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The Race to Re-skill

When you emerge from study, either high school or some kind of tertiary study, there is a high chance you will discover the recruitment process requires a qualification of its own. How do you write a CV? How do you know what to include and what not to include? What does an employer even want in a cover letter? As you read job descriptions you fret over what you don’t know. By the time you get to interviews you are probably knee deep an existential crisis. You might find yourself thinking something like; what did I even study - it hasn’t prepared me for any of this. How will I stand out in an application?

In a digital age, training and up-skilling is a lot more than the traditional qualification approach. Learning and up-skilling yourself is increasingly is more of learn as you go. You, as the employee drive your education and career path. Want a role that requires digital marketing? Google Digital Garage has a free digital course for that set up with a number of internationally recognised educational bodies. Just started a job but can’t even seem to navigate the CRM system? I can guarantee there is an excess of YouTube videos explaining the ins and outs of the system. You can go from the new employee, to the whiz who knows how to sort translate excel data into tangible insights in just a few days.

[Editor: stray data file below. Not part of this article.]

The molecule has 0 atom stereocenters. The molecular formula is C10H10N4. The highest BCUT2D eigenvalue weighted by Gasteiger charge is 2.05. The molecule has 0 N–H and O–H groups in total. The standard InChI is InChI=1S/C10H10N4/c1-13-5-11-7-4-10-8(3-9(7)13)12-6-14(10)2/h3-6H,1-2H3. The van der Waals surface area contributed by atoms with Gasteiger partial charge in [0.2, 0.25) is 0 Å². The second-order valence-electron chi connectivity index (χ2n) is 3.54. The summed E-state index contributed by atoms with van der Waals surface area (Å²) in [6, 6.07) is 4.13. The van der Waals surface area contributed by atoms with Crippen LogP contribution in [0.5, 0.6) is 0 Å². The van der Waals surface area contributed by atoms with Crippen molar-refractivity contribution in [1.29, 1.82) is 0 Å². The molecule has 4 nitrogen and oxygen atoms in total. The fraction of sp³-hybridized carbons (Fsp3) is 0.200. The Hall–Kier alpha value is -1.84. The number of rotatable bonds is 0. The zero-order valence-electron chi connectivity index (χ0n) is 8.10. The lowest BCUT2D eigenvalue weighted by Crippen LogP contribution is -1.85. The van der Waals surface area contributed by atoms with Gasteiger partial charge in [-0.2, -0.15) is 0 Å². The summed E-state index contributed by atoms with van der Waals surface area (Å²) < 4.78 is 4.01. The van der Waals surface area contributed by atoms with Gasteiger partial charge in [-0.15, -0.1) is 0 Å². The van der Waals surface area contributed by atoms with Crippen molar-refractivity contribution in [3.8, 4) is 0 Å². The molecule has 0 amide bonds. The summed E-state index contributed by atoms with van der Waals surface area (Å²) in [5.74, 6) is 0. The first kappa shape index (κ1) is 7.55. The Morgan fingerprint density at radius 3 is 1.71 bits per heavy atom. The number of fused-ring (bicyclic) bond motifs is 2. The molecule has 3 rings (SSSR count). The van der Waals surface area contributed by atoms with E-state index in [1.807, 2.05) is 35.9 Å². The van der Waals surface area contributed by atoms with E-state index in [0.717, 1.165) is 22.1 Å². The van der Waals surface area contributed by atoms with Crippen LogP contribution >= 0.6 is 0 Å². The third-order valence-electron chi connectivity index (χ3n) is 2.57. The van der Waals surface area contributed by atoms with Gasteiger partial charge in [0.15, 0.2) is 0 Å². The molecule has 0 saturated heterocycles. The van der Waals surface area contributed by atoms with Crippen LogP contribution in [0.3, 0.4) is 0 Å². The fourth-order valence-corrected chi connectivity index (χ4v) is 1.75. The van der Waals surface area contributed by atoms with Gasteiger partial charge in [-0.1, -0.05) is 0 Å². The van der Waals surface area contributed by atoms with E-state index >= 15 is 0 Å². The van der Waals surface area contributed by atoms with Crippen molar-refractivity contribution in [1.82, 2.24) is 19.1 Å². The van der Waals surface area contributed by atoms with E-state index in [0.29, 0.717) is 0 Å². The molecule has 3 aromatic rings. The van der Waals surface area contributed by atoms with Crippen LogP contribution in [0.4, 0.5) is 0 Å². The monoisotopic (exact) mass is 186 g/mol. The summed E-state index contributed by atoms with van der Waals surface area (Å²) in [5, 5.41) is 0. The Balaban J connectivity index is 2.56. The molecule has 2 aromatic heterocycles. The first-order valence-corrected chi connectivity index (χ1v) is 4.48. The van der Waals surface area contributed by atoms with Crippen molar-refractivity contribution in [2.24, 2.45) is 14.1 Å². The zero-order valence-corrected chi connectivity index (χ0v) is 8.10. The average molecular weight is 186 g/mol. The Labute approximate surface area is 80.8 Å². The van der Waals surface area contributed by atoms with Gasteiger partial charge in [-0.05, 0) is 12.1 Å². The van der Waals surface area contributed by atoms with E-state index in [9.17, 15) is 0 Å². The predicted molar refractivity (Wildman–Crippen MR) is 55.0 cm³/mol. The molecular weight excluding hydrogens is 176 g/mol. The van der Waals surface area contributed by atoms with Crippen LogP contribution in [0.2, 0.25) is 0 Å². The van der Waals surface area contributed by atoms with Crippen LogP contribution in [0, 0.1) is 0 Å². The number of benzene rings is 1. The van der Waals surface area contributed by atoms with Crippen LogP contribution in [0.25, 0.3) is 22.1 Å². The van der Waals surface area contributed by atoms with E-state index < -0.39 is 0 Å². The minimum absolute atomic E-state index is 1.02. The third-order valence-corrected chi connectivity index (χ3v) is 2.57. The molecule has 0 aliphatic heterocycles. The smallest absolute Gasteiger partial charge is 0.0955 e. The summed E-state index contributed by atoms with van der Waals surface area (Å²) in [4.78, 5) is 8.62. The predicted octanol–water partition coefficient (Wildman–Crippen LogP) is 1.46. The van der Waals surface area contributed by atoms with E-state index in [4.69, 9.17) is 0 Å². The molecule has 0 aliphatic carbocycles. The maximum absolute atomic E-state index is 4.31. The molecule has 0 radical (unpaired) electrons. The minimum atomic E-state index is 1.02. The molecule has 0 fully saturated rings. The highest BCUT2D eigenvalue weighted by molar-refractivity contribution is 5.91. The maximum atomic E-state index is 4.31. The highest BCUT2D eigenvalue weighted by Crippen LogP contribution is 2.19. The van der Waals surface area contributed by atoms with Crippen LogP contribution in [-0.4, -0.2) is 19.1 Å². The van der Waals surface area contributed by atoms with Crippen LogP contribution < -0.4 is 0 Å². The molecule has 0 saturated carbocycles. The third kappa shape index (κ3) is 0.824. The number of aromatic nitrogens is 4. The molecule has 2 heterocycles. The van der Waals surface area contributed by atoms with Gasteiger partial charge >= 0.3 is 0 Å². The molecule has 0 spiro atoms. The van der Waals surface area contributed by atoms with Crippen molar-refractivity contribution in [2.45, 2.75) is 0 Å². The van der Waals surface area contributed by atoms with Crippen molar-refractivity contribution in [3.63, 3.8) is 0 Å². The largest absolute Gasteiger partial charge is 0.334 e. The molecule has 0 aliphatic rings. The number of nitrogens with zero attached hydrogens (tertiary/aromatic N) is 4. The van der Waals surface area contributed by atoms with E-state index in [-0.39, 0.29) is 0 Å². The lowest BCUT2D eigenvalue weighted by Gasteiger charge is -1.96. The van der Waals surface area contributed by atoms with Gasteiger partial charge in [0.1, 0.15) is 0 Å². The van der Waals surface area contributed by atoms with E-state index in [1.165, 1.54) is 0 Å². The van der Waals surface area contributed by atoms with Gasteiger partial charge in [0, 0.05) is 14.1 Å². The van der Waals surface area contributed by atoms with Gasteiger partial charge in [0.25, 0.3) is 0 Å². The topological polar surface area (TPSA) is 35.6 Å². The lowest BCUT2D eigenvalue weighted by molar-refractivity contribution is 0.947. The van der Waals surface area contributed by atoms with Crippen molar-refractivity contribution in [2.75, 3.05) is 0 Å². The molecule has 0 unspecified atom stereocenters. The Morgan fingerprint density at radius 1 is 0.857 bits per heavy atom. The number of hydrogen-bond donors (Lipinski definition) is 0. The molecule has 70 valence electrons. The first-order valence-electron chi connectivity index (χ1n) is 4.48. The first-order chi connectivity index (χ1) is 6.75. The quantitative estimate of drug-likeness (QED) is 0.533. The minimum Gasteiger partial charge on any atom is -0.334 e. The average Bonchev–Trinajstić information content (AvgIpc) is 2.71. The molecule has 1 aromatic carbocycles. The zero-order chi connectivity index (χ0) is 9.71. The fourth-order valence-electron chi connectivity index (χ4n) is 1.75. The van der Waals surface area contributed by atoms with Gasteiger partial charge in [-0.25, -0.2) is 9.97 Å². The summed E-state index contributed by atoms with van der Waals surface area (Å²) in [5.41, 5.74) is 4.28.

So, amongst the pressure to decide and land a role, how do you know which path to take? Almost every role is going to ask you to do something you are not comfortable with (yet). Do you stretch yourself across everything, take a barista course, take a LinkedIn course, go back and do post graduate all at once? Take breath, no one is expecting you to do all that.

Here’s our top 3 checks for up-skilling:

  1. Is it on brand for you and your career goals? Standing on your CV isn’t about variability or spread, it’s about concisely presenting your experience, skills and point of difference as a potential employee.

  2. Is it something that will give you entry into a brand/area you really wish to work in? Often up-skilling is needed for a specific role, usually this happens after hiring but it can make all the difference in an interview if you can say you’ve already taken the time to understand the software they are using.

  3. Is it something that will challenge me to step out of my comfort zone? Sometimes, you won’t know until you try it. Studied psychology and want to land a marketing role? Studied finance but want to run your own café? Say it with me now, there is a course for that.

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